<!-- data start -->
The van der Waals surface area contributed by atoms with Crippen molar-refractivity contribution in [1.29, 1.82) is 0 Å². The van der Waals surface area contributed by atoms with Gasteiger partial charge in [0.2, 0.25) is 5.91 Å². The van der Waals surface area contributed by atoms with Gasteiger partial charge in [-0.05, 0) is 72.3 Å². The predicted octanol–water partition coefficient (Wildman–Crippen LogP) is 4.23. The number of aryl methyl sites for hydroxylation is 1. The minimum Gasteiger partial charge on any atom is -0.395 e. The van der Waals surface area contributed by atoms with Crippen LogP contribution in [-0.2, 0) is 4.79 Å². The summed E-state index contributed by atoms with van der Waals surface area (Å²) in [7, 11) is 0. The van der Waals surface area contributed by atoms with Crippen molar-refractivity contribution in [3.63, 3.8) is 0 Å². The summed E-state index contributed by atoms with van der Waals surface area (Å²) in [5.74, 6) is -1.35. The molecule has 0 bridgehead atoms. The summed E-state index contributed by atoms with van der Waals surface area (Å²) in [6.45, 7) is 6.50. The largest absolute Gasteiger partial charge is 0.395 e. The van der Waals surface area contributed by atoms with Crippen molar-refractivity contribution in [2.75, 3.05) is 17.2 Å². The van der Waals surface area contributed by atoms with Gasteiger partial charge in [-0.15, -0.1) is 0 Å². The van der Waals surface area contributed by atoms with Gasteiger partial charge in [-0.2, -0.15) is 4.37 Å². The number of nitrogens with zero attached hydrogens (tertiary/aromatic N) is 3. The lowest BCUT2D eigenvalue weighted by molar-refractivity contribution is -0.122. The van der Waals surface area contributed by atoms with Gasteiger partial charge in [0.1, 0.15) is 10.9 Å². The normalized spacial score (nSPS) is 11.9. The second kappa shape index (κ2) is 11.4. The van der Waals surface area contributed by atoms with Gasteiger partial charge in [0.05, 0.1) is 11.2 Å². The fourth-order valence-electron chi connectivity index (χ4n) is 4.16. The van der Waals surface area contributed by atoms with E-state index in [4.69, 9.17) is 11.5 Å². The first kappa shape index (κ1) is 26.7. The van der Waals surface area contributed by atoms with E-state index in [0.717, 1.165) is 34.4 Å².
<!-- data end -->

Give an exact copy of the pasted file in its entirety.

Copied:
The van der Waals surface area contributed by atoms with Crippen molar-refractivity contribution in [1.29, 1.82) is 0 Å². The van der Waals surface area contributed by atoms with Gasteiger partial charge in [0.2, 0.25) is 5.91 Å². The van der Waals surface area contributed by atoms with Gasteiger partial charge in [-0.05, 0) is 72.3 Å². The predicted octanol–water partition coefficient (Wildman–Crippen LogP) is 4.23. The number of aryl methyl sites for hydroxylation is 1. The minimum Gasteiger partial charge on any atom is -0.395 e. The van der Waals surface area contributed by atoms with Crippen LogP contribution in [-0.2, 0) is 4.79 Å². The summed E-state index contributed by atoms with van der Waals surface area (Å²) in [7, 11) is 0. The van der Waals surface area contributed by atoms with Crippen molar-refractivity contribution in [3.63, 3.8) is 0 Å². The summed E-state index contributed by atoms with van der Waals surface area (Å²) in [5.74, 6) is -1.35. The molecule has 0 bridgehead atoms. The summed E-state index contributed by atoms with van der Waals surface area (Å²) in [6.45, 7) is 6.50. The largest absolute Gasteiger partial charge is 0.395 e. The van der Waals surface area contributed by atoms with Crippen molar-refractivity contribution in [2.75, 3.05) is 17.2 Å². The van der Waals surface area contributed by atoms with Gasteiger partial charge in [-0.15, -0.1) is 0 Å². The van der Waals surface area contributed by atoms with Gasteiger partial charge in [-0.2, -0.15) is 4.37 Å². The number of nitrogens with zero attached hydrogens (tertiary/aromatic N) is 3. The lowest BCUT2D eigenvalue weighted by molar-refractivity contribution is -0.122. The van der Waals surface area contributed by atoms with Gasteiger partial charge in [0.1, 0.15) is 10.9 Å². The normalized spacial score (nSPS) is 11.9. The second kappa shape index (κ2) is 11.4. The van der Waals surface area contributed by atoms with Gasteiger partial charge in [0.05, 0.1) is 11.2 Å². The fourth-order valence-electron chi connectivity index (χ4n) is 4.16. The van der Waals surface area contributed by atoms with E-state index in [4.69, 9.17) is 11.5 Å². The first kappa shape index (κ1) is 26.7. The van der Waals surface area contributed by atoms with E-state index in [0.717, 1.165) is 34.4 Å².